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Newsgroups: comp.risks
X-issue: 9.14
Date: Mon, 21 Aug 89 01:30:47 -0400
From: henry@utzoo.UUCP
Subject: Human failures in emergencies

The July 17 issue of Aviation Week has a very interesting letter from P.G.
Boughton, commenting on the British 737 crash in which the pilot shut down
the good engine instead of the bad one:

	"I am amazed that Boeing has taken all the blame...  I am an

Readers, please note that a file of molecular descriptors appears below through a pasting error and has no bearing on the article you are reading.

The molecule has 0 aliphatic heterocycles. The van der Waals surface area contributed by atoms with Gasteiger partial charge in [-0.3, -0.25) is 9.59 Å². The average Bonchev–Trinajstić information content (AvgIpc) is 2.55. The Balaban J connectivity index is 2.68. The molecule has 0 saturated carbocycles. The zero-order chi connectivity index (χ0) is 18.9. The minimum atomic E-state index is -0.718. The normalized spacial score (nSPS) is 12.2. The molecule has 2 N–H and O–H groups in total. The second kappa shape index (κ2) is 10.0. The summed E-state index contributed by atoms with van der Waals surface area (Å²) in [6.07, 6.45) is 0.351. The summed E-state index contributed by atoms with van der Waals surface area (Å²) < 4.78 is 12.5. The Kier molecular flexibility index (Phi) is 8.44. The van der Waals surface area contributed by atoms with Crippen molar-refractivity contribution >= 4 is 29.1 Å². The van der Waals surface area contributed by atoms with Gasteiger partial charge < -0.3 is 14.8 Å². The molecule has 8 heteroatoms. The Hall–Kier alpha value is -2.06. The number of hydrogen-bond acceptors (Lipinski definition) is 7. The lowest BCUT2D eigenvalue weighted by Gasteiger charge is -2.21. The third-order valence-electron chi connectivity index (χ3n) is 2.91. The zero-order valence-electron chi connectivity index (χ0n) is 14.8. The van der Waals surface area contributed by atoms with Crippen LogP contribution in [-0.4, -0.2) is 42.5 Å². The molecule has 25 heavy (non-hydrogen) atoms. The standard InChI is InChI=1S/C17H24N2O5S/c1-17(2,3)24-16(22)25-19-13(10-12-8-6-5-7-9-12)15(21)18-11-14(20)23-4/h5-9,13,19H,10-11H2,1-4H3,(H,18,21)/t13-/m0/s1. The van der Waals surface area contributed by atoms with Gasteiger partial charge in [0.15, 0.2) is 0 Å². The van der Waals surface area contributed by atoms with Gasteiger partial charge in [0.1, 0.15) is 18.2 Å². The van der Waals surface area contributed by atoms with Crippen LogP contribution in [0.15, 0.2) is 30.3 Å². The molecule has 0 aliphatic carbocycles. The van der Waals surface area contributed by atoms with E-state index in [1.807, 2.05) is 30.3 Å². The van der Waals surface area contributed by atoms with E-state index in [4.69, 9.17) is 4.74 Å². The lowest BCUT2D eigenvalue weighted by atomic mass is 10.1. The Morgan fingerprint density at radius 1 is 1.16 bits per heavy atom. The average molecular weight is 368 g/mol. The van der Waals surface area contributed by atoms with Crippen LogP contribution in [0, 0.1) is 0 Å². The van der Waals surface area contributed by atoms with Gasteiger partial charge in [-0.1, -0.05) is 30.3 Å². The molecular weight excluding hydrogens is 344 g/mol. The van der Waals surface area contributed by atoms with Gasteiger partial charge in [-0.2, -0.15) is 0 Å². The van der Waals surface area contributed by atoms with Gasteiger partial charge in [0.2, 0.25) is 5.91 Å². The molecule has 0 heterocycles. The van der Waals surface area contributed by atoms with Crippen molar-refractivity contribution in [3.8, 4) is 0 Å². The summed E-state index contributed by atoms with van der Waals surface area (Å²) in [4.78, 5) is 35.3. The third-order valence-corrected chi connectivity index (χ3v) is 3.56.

F-14/F-4 backseater with more than 3000 hr.  Twice I have had
	experienced pilots shut down the incorrect engine.  Both times
	we had enough airspeed and altitude to get the engine relit.
	The hardest obstacle... was getting the pilot to try a restart.
	He just could not believe he shut down the incorrect engine...

	"In trainers I can get about 10% of experienced aviators to
	miss a bright, flashing FIRE light at eye level for up to 5
	minutes by introducing multiple emergencies, hurried approaches,
	and frequent simulated approach-control radio transmissions...
	The British 737 pilots were in just such a multiple emergency."

                                     Henry Spencer at U of Toronto Zoology

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